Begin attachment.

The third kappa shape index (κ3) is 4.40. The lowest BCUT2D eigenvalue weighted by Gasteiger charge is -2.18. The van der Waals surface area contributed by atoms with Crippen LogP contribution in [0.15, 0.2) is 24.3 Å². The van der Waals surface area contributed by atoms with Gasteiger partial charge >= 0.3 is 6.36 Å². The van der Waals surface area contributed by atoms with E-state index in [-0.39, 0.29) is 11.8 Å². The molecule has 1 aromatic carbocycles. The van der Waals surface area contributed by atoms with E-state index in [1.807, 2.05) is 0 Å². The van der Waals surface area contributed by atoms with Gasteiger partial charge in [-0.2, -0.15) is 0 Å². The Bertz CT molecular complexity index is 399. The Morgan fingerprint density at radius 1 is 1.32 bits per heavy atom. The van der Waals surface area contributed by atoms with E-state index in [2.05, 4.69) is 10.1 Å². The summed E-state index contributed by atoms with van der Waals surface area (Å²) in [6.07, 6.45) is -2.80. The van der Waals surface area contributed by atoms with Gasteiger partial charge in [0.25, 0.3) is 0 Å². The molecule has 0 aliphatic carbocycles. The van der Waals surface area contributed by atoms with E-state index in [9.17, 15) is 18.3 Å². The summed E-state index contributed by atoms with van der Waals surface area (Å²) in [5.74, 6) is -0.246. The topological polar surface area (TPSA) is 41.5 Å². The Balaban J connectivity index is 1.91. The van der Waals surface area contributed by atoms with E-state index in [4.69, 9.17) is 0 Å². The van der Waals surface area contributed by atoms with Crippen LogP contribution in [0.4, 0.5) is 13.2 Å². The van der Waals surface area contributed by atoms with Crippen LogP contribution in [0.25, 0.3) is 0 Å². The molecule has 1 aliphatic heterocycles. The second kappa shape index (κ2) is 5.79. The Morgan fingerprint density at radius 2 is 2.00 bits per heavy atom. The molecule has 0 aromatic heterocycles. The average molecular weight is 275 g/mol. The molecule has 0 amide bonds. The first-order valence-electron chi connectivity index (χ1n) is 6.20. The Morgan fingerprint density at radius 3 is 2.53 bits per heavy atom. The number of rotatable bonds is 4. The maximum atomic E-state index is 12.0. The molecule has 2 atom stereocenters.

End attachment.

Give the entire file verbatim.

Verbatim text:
The third kappa shape index (κ3) is 4.40. The lowest BCUT2D eigenvalue weighted by Gasteiger charge is -2.18. The van der Waals surface area contributed by atoms with Crippen LogP contribution in [0.15, 0.2) is 24.3 Å². The van der Waals surface area contributed by atoms with Gasteiger partial charge >= 0.3 is 6.36 Å². The van der Waals surface area contributed by atoms with E-state index in [-0.39, 0.29) is 11.8 Å². The molecule has 1 aromatic carbocycles. The van der Waals surface area contributed by atoms with E-state index in [1.807, 2.05) is 0 Å². The van der Waals surface area contributed by atoms with Gasteiger partial charge in [-0.2, -0.15) is 0 Å². The Bertz CT molecular complexity index is 399. The Morgan fingerprint density at radius 1 is 1.32 bits per heavy atom. The van der Waals surface area contributed by atoms with E-state index in [2.05, 4.69) is 10.1 Å². The summed E-state index contributed by atoms with van der Waals surface area (Å²) in [6.07, 6.45) is -2.80. The van der Waals surface area contributed by atoms with Gasteiger partial charge in [0.25, 0.3) is 0 Å². The molecule has 0 aliphatic carbocycles. The van der Waals surface area contributed by atoms with E-state index in [9.17, 15) is 18.3 Å². The summed E-state index contributed by atoms with van der Waals surface area (Å²) in [5.74, 6) is -0.246. The topological polar surface area (TPSA) is 41.5 Å². The Balaban J connectivity index is 1.91. The van der Waals surface area contributed by atoms with E-state index in [4.69, 9.17) is 0 Å². The van der Waals surface area contributed by atoms with Crippen LogP contribution in [0.4, 0.5) is 13.2 Å². The van der Waals surface area contributed by atoms with Crippen LogP contribution in [0.25, 0.3) is 0 Å². The molecule has 1 aliphatic heterocycles. The second kappa shape index (κ2) is 5.79. The Morgan fingerprint density at radius 2 is 2.00 bits per heavy atom. The molecule has 0 aromatic heterocycles. The average molecular weight is 275 g/mol. The molecule has 0 amide bonds. The first-order valence-electron chi connectivity index (χ1n) is 6.20. The Morgan fingerprint density at radius 3 is 2.53 bits per heavy atom. The number of rotatable bonds is 4. The maximum atomic E-state index is 12.0. The molecule has 2 atom stereocenters.